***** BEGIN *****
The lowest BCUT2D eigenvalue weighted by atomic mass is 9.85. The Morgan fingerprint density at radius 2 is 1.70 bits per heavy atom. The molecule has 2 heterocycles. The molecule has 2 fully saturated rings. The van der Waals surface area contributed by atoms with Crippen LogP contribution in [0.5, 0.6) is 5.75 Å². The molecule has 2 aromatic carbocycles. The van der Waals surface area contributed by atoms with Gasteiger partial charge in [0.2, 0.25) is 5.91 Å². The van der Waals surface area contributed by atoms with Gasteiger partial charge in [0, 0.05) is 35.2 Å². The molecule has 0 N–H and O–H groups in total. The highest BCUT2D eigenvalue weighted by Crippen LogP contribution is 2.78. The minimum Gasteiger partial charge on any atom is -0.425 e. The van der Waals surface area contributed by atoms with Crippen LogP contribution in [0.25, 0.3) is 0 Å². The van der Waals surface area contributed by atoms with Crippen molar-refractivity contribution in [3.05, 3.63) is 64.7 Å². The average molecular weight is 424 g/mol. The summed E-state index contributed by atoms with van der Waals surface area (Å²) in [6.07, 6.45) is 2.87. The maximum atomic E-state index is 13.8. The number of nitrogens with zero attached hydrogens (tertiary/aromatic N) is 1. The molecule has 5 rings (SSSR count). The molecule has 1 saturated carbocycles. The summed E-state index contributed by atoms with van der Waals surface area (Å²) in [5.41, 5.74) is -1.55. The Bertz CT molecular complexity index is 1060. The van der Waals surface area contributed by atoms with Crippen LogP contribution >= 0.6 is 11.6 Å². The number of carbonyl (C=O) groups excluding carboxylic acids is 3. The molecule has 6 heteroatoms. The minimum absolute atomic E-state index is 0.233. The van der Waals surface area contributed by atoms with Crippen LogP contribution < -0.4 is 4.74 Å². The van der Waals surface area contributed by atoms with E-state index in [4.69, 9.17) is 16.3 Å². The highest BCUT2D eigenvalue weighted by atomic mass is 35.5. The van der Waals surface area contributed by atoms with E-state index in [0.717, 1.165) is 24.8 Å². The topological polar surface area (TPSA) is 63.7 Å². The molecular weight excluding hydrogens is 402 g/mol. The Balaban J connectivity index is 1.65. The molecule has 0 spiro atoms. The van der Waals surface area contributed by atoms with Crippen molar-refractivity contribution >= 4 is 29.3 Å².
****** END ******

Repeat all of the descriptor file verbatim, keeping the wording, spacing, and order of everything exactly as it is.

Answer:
The lowest BCUT2D eigenvalue weighted by atomic mass is 9.85. The Morgan fingerprint density at radius 2 is 1.70 bits per heavy atom. The molecule has 2 heterocycles. The molecule has 2 fully saturated rings. The van der Waals surface area contributed by atoms with Crippen LogP contribution in [0.5, 0.6) is 5.75 Å². The molecule has 2 aromatic carbocycles. The van der Waals surface area contributed by atoms with Gasteiger partial charge in [0.2, 0.25) is 5.91 Å². The van der Waals surface area contributed by atoms with Gasteiger partial charge in [0, 0.05) is 35.2 Å². The molecule has 0 N–H and O–H groups in total. The highest BCUT2D eigenvalue weighted by Crippen LogP contribution is 2.78. The minimum Gasteiger partial charge on any atom is -0.425 e. The van der Waals surface area contributed by atoms with Crippen LogP contribution in [0.25, 0.3) is 0 Å². The van der Waals surface area contributed by atoms with Crippen molar-refractivity contribution in [3.05, 3.63) is 64.7 Å². The average molecular weight is 424 g/mol. The summed E-state index contributed by atoms with van der Waals surface area (Å²) in [6.07, 6.45) is 2.87. The maximum atomic E-state index is 13.8. The number of nitrogens with zero attached hydrogens (tertiary/aromatic N) is 1. The molecule has 5 rings (SSSR count). The molecule has 1 saturated carbocycles. The summed E-state index contributed by atoms with van der Waals surface area (Å²) in [5.41, 5.74) is -1.55. The Bertz CT molecular complexity index is 1060. The van der Waals surface area contributed by atoms with Crippen LogP contribution >= 0.6 is 11.6 Å². The number of carbonyl (C=O) groups excluding carboxylic acids is 3. The molecule has 6 heteroatoms. The minimum absolute atomic E-state index is 0.233. The van der Waals surface area contributed by atoms with Crippen LogP contribution < -0.4 is 4.74 Å². The van der Waals surface area contributed by atoms with E-state index in [4.69, 9.17) is 16.3 Å². The highest BCUT2D eigenvalue weighted by atomic mass is 35.5. The van der Waals surface area contributed by atoms with E-state index in [0.717, 1.165) is 24.8 Å². The topological polar surface area (TPSA) is 63.7 Å². The molecular weight excluding hydrogens is 402 g/mol. The Balaban J connectivity index is 1.65. The molecule has 0 spiro atoms. The van der Waals surface area contributed by atoms with Crippen molar-refractivity contribution >= 4 is 29.3 Å².